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What is Fast Fashion?

Fast fashion is a contemporary word used to describe the fast-changing trends that move instantly from ramps to stores. It has enabled the mass consumers to adopt the latest trends at affordable prices. Until the mid-nineteenth century, the designer used to launch new their new clothing lines around the new seasons for the elite class; they would work whole season one line to provide the customer with finest but expensive designs. But along with several impacts of the industrial revolution, there was an innovation in the fashion industry. The introduction of sewing machines, garment factories, the quantity, and quality of fabric improved. The cheaper and quick availability of cloth gave way to fast fashion. Now the designer introduces their collection every month to keep pace with rapidly changing trends.

Based on a few evidence, it is believed that the founder of Zara, Amancio Ortega, came up with the main idea of making a replica of high brands at cheaper rates. Earlier, Zara used to update its stock twice in a week. Now the fast fashion companies can bring the latest design from Fashion week or catwalk in less than a week in their stores to ensure that costumers never get bored with their week-old item.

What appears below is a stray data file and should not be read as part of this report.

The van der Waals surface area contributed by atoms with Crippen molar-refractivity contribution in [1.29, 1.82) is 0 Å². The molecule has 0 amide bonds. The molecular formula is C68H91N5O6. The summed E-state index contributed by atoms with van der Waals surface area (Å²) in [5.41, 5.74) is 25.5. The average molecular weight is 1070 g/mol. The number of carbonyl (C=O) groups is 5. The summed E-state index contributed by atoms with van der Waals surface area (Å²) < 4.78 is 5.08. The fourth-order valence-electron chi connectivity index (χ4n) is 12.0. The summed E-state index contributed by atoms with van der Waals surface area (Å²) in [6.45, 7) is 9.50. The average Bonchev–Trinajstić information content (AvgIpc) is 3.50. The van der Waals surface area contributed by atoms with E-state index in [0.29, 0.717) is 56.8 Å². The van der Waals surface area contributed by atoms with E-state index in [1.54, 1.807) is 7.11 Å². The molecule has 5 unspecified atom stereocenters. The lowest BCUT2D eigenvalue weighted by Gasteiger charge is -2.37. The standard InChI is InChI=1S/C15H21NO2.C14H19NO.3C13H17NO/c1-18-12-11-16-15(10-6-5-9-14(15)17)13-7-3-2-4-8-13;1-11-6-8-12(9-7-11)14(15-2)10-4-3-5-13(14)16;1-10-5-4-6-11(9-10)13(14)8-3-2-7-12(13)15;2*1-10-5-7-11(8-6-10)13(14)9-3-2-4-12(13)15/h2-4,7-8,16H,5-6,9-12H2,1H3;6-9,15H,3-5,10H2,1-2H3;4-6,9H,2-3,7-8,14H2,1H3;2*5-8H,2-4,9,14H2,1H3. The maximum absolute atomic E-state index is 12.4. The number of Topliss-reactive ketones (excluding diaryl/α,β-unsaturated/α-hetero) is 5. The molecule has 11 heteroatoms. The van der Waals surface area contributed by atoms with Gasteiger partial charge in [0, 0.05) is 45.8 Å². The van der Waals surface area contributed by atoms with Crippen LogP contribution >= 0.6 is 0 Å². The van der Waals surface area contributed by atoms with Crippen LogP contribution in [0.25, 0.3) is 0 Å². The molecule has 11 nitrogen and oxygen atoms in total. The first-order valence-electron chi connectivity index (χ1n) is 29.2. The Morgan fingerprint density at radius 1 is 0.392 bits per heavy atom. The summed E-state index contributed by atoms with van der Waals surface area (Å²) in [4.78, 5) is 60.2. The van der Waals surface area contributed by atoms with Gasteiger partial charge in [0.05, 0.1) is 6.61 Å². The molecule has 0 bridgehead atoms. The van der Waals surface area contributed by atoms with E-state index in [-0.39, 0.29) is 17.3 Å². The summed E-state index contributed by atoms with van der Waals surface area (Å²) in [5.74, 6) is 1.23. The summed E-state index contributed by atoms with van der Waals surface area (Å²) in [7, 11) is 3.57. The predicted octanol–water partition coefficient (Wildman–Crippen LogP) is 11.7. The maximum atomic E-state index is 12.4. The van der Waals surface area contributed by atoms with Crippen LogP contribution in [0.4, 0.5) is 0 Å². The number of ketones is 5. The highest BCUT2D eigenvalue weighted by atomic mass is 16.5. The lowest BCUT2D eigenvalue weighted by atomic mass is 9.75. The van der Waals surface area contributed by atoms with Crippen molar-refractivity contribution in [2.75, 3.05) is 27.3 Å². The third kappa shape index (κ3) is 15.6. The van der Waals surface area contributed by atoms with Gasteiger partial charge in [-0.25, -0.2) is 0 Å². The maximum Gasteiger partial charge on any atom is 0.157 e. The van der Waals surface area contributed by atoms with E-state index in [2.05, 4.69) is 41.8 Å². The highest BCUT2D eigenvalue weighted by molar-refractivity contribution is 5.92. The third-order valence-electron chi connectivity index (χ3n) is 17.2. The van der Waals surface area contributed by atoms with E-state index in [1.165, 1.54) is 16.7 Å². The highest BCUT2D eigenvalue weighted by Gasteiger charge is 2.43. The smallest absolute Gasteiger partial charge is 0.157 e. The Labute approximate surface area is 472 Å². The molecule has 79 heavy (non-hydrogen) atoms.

The never-ending appetite and the increased purchasing power of the consumers have brought the bulk of items in the fashion market at lower prices, but the quality has been compromised. As the cloth is made in such a haste to be made available to the public before the trend fades away, the brands ignore the quality. The manufacturers always run short of the time to control the quality. Therefore each resulting product is easy to come and easy go. The companies are making a huge profit by selling a huge amount of products at low prices as compared to those who are producing high-quality products at higher prices.

Fast fashion produces such products that do not last long but sustain long enough to destroy the planet. Almost all fast fashion industries are manufacturing cloth from synthetic fiber, which means they do not decay soon and are polluting oceans, freshwater, and seawater. The poisonous chemicals used in industries are killing water life. In the US alone, cloth waste is 11 million tons annually. The urgency to produce items to increase the sale has made the manufacturers use such techniques, materials which are hazardous fœr our environment. The fashion that we adopt is responsible for the emission of greenhouse gases raising the Earth’s temperature.

The rapid supply chain is made possible through outsourcing labor. The workers in factories are in constant health risk. The intensive, long-hour labor is mostly underpaid. The owners are not paying their worker income in proportion to their profits. The exposure to lead is threatening for their health, causing heart diseases, skin problems, among others.

Fast fashion is the true reflection of the modern, fast-paced lifestyle, never-ending desires, and unsatisfied nature of human beings. On the positive side, fast fashion has made the trends accessible to the public in real-time at affordable prices, but it has compromised quality at the expense of human safety and lives.